Jack of all trades and master of most

Doing a CAF Class 197 train test so soon after a Class 196 (RAIL 980) might seem a little pointless. Indeed, I had reservations as to whether there would be any major noticeable differences, but despite some similarities (many, in fact), the reality is there is more than enough to differentiate the two fleets. 

Both the ‘196s’ and ‘197s’ were signed off for use by the Office of Rail and Road early in 2022, but it was not until October that they entered traffic. 

Transport for Wales opted for a very low key introduction - no press event, no stakeholder handover, a simple case of a two-car Class 197/0 going into traffic on the Llandudno-Blaenau Ffestiniog branch in early November. (I'm told this was because TfW hierarchy wanted the first run to be wholly within Wales.) 

TfW has ordered 51 two-car Class 197/0s and 26 three-car Class 197/1 sets to replace Class 150/153/158/170/175 diesel multiple units - some of which will then be cascaded elsewhere, while some of the older ex-BR units are most likely to be withdrawn (although some, especially the ‘158s’, may yet be rehomed).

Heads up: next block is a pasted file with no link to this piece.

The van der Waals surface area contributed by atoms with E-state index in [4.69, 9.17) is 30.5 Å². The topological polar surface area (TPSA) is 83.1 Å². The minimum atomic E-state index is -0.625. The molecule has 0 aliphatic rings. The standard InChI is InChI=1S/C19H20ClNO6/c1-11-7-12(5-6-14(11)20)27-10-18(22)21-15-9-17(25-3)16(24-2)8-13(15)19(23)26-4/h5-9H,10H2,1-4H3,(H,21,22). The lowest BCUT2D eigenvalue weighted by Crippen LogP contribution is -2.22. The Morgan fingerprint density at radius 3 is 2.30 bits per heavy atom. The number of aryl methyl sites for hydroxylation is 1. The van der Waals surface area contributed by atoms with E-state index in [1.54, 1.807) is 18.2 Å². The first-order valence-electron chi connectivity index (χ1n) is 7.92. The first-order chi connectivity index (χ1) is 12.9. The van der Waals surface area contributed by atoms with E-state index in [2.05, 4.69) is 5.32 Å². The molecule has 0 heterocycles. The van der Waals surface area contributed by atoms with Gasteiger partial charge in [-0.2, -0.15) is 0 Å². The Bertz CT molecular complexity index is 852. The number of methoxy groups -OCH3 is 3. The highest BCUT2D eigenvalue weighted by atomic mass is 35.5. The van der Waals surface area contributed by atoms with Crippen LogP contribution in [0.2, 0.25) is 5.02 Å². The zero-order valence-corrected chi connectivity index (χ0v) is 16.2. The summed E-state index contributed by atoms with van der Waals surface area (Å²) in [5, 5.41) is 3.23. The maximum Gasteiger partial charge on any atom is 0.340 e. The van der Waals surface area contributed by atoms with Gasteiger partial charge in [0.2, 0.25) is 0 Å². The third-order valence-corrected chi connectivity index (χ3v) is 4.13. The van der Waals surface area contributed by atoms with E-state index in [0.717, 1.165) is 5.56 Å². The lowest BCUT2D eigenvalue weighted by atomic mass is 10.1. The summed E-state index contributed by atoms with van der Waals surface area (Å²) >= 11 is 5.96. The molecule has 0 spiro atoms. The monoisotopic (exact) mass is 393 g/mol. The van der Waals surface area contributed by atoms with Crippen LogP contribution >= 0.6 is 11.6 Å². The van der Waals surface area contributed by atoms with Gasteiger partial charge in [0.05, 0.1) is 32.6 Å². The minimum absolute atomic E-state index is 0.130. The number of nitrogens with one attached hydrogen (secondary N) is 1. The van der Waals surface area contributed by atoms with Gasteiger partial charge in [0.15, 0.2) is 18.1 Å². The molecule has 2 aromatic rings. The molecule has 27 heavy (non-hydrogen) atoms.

197022-041 will be fitted with European Rail Traffic Management System (ERTMS) technology to operate on the Cambrian lines (replacing similarly-fitted Class 158s), while 197113-126 have First Class seating and will be used on the Swansea-Manchester route, with 197101-112 having Standard Class seats only. 

So, within the 77 units, there are four main fleets: two-car Cambrian units; two-car general use units; three-car general use units; and the three-car ‘inter-city’ (or longer-distance) units. 

The first route to benefit from the new trains was the Conwy Valley line - asensible route on which to bed them in, as any issues would most likely have a lesser impact on the rest of the railway. The duty did also feature the units running in passenger service back to Chester each evening.

Since my test, they have started to appear elsewhere on the TfW network. And as more units are accepted and more drivers and crews trained on them, it is only a matter of time before they increasingly appear on the Marches, in South Wales, and elsewhere.

Read this feature in full in RAIL issue 981 here

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